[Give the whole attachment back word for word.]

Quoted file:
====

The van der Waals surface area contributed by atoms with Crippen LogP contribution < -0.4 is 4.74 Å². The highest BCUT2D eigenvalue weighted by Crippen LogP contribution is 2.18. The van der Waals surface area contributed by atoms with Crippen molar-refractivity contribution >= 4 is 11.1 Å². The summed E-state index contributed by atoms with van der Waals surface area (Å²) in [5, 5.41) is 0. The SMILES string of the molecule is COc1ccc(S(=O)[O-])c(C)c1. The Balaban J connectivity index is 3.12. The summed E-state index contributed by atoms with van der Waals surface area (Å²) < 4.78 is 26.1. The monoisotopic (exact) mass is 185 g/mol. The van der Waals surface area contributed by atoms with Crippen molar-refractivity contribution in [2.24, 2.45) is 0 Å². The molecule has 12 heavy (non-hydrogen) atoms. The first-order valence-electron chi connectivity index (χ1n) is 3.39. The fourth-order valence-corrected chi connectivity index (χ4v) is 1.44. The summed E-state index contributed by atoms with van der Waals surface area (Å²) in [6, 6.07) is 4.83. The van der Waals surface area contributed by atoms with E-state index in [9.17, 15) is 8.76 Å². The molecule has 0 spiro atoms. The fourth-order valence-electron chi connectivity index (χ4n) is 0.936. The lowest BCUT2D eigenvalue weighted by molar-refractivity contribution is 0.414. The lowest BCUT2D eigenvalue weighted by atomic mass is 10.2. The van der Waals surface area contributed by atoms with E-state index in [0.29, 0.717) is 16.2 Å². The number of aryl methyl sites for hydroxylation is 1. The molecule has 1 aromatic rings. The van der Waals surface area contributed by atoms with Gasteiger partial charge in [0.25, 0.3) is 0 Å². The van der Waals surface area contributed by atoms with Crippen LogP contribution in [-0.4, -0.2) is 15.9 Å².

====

The van der Waals surface area contributed by atoms with Crippen LogP contribution < -0.4 is 4.74 Å². The highest BCUT2D eigenvalue weighted by Crippen LogP contribution is 2.18. The van der Waals surface area contributed by atoms with Crippen molar-refractivity contribution >= 4 is 11.1 Å². The summed E-state index contributed by atoms with van der Waals surface area (Å²) in [5, 5.41) is 0. The SMILES string of the molecule is COc1ccc(S(=O)[O-])c(C)c1. The Balaban J connectivity index is 3.12. The summed E-state index contributed by atoms with van der Waals surface area (Å²) < 4.78 is 26.1. The monoisotopic (exact) mass is 185 g/mol. The van der Waals surface area contributed by atoms with Crippen molar-refractivity contribution in [2.24, 2.45) is 0 Å². The molecule has 12 heavy (non-hydrogen) atoms. The first-order valence-electron chi connectivity index (χ1n) is 3.39. The fourth-order valence-corrected chi connectivity index (χ4v) is 1.44. The summed E-state index contributed by atoms with van der Waals surface area (Å²) in [6, 6.07) is 4.83. The van der Waals surface area contributed by atoms with E-state index in [9.17, 15) is 8.76 Å². The molecule has 0 spiro atoms. The fourth-order valence-electron chi connectivity index (χ4n) is 0.936. The lowest BCUT2D eigenvalue weighted by molar-refractivity contribution is 0.414. The lowest BCUT2D eigenvalue weighted by atomic mass is 10.2. The van der Waals surface area contributed by atoms with E-state index in [0.29, 0.717) is 16.2 Å². The number of aryl methyl sites for hydroxylation is 1. The molecule has 1 aromatic rings. The van der Waals surface area contributed by atoms with Gasteiger partial charge in [0.25, 0.3) is 0 Å². The van der Waals surface area contributed by atoms with Crippen LogP contribution in [-0.4, -0.2) is 15.9 Å².